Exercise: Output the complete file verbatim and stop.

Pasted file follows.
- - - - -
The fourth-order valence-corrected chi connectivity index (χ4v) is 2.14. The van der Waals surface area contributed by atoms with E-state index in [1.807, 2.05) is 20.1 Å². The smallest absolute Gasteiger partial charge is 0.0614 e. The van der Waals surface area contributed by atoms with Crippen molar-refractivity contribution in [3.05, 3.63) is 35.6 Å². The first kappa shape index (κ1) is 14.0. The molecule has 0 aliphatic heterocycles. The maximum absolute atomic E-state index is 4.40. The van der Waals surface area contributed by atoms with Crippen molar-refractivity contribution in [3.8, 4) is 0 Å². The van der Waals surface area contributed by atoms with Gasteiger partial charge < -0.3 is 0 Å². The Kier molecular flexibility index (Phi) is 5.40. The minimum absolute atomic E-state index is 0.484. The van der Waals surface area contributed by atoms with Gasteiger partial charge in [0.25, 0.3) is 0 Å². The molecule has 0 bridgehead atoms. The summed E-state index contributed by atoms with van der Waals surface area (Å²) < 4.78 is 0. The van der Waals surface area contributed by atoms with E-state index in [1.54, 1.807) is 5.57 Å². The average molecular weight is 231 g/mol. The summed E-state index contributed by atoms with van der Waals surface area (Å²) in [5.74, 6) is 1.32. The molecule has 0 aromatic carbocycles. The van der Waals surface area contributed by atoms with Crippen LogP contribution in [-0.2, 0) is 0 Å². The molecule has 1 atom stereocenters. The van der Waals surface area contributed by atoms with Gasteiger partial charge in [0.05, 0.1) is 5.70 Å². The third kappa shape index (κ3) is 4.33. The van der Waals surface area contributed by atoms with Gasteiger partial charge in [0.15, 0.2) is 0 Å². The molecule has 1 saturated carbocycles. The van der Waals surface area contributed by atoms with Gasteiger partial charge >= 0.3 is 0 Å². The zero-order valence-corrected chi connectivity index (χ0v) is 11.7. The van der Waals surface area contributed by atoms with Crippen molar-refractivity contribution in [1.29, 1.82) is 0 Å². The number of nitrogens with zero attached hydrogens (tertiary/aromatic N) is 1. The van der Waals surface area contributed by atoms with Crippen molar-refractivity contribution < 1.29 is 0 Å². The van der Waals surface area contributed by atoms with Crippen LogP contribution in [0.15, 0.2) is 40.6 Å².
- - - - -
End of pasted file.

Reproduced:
The fourth-order valence-corrected chi connectivity index (χ4v) is 2.14. The van der Waals surface area contributed by atoms with E-state index in [1.807, 2.05) is 20.1 Å². The smallest absolute Gasteiger partial charge is 0.0614 e. The van der Waals surface area contributed by atoms with Crippen molar-refractivity contribution in [3.05, 3.63) is 35.6 Å². The first kappa shape index (κ1) is 14.0. The molecule has 0 aliphatic heterocycles. The maximum absolute atomic E-state index is 4.40. The van der Waals surface area contributed by atoms with Crippen molar-refractivity contribution in [3.8, 4) is 0 Å². The van der Waals surface area contributed by atoms with Gasteiger partial charge < -0.3 is 0 Å². The Kier molecular flexibility index (Phi) is 5.40. The minimum absolute atomic E-state index is 0.484. The van der Waals surface area contributed by atoms with Gasteiger partial charge in [0.25, 0.3) is 0 Å². The molecule has 0 bridgehead atoms. The summed E-state index contributed by atoms with van der Waals surface area (Å²) < 4.78 is 0. The van der Waals surface area contributed by atoms with E-state index in [1.54, 1.807) is 5.57 Å². The average molecular weight is 231 g/mol. The summed E-state index contributed by atoms with van der Waals surface area (Å²) in [5.74, 6) is 1.32. The molecule has 0 aromatic carbocycles. The van der Waals surface area contributed by atoms with Crippen LogP contribution in [-0.2, 0) is 0 Å². The molecule has 1 atom stereocenters. The van der Waals surface area contributed by atoms with Gasteiger partial charge in [0.05, 0.1) is 5.70 Å². The third kappa shape index (κ3) is 4.33. The van der Waals surface area contributed by atoms with Gasteiger partial charge in [0.15, 0.2) is 0 Å². The molecule has 1 saturated carbocycles. The van der Waals surface area contributed by atoms with Gasteiger partial charge >= 0.3 is 0 Å². The zero-order valence-corrected chi connectivity index (χ0v) is 11.7. The van der Waals surface area contributed by atoms with Crippen molar-refractivity contribution in [1.29, 1.82) is 0 Å². The number of nitrogens with zero attached hydrogens (tertiary/aromatic N) is 1. The van der Waals surface area contributed by atoms with Crippen molar-refractivity contribution < 1.29 is 0 Å². The van der Waals surface area contributed by atoms with Crippen LogP contribution in [0.15, 0.2) is 40.6 Å².